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Bonnes Vacances: A Crazy Family Adventure in the French Territories Paperback – 6 Jun 2011
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Featured in(The Guardian)
'Filled with humorous anecdotes about travelling with a family and thoughtful insight… offers a refreshing take on the classic travelogue.'(France magazine)
'The maddest slice of France. Had me in stitches yet moving and touching too - how can one family have caused so much trouble?'(Jeremy Vine)
'Anyone who’s taken their children on holiday (or been a child on holiday) will find it funnier than Rosie did at the time. Hilaire!'(French Entrée)
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Rosie and her brave and adventurous family decide to boldly go where few have gone before and spend three months visiting the French overseas departments that are spread out over the five continents of the world. Many of them don’t get huge numbers of tourist visitors, so arriving with a young family in tow and trying to film a low budget documentary along the way proved to be quite a challenge, especially for their four children. It was a real adventure for the whole family and each chapter started with a diary excerpt from one of her daughters. I thought this was a lovely touch, as it was nice to read their thoughts as well as Rosie’s. Whilst she gushes with the romantic ideas of turning up at their next gîte or auberge, the reality often means employing the British stiff upper lip and grinning and bearing the sweat encrusted pillows, bare light bulbs and cockroaches. I’m not sure I could have stayed in some of the places they stayed. One memorable evening saw their daughter disturbing a burglar while they were dining at the home of the chief of police in Guiana where iguana was being served in their honour and they came very close to losing all their valuables. It was certainly a trip packed full of experiences.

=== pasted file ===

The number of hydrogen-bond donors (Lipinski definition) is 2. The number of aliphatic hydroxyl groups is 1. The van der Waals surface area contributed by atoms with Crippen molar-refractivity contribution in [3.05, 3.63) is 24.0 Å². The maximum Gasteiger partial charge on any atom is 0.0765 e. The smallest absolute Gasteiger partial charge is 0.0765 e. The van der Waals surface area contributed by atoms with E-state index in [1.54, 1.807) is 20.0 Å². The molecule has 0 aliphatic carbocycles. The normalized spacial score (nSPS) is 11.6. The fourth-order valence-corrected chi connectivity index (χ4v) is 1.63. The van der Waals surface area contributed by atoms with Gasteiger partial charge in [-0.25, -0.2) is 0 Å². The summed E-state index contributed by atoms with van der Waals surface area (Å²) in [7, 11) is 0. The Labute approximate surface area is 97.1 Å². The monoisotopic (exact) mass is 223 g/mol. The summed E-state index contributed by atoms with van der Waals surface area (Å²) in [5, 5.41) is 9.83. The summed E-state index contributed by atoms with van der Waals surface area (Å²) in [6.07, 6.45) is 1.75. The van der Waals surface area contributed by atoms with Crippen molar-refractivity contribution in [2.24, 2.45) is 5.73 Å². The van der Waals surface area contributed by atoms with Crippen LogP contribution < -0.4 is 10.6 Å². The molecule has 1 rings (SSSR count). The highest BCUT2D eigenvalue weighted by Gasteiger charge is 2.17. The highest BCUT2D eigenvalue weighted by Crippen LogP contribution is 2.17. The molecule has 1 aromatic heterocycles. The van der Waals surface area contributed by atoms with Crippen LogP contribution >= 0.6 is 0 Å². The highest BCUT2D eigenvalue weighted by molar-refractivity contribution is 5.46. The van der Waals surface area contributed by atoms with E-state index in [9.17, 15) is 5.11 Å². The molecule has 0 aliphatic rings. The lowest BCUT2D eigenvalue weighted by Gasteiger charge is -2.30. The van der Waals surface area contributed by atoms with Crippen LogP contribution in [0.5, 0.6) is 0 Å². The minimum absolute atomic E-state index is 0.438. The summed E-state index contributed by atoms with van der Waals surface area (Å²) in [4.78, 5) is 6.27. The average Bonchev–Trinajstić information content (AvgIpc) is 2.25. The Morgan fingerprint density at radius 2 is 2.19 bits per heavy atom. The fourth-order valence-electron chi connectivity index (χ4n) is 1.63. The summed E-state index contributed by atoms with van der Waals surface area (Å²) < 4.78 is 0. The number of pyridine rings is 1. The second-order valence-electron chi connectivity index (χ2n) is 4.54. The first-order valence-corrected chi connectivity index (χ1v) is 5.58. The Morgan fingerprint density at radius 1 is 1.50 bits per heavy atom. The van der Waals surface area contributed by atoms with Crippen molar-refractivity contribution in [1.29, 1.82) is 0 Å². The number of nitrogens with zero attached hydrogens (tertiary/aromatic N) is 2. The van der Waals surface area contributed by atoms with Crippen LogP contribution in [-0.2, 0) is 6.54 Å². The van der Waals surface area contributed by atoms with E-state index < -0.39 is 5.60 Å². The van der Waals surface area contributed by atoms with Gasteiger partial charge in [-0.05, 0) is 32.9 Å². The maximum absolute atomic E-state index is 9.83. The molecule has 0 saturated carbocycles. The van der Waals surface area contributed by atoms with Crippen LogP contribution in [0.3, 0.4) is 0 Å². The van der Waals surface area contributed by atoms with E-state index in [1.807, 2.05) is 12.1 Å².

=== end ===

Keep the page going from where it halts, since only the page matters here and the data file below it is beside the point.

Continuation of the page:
I learned a lot about the history, geography and culture of the French Dom-toms in this entertaining read, but I’m not sure it has made me want to jet off to embrace the outré-mer life. I don’t think it is the France for me, I’m more an Ardeche gorges and Bordeaux city type of girl.
What can I say?
I suppose I can sum it up by saying that I abandoned it at 63% of the way through. Waste of money, but there you go.
I am surprised to learn that the author is a professional journalist. One would imagine that such a person would be better equipped to write a factual book that was accurate, if nothing else. This is inaccurate as well as boring.
In addition to her spoilt brats over whom she has apparently no control, the annoying features include numerous factual inaccuracies and constant, but constant, inaccurate French. The oft-repeated description of the French flag being Bleu, blanche et rouge is typical. Don't publishers have editors to sort out this type of incompetence in their authors?
On the strength of an article in the Daily Telegraph, I pre-ordered her new book. This book I bought as dear old Amazon suggested it to me when I placed that order. Gee, thanks.
I have now cancelled my pre-order. Wish I hadn't ordered this one.
My favourite moments were the iguana stew meal (couldn't stop laughing), swimming with sharks and meeting a former Hell's Angel in the middle of the Guyana jungle.
I learnt an awful lot too. But at no point did the book read like a lesson in History or Politics. It was never heavy going. Always light and witty. Yet still informative and educational. I think it takes a skillful writer to achieve that balance.
I did find myself wondering whether it's selfish dragging reluctant young children round the world on this sort of trip. But actually I think it probably does them a lot of good. It opens their eyes to other cultures and ways of life and it also makes them appreciate some of the things they take for granted at home.
It's a shame that the TV series isn't available on DVD, but the book is an entertaining read on its own and even as somebody who has less than a passing interest in French culture, I highly recommend it.
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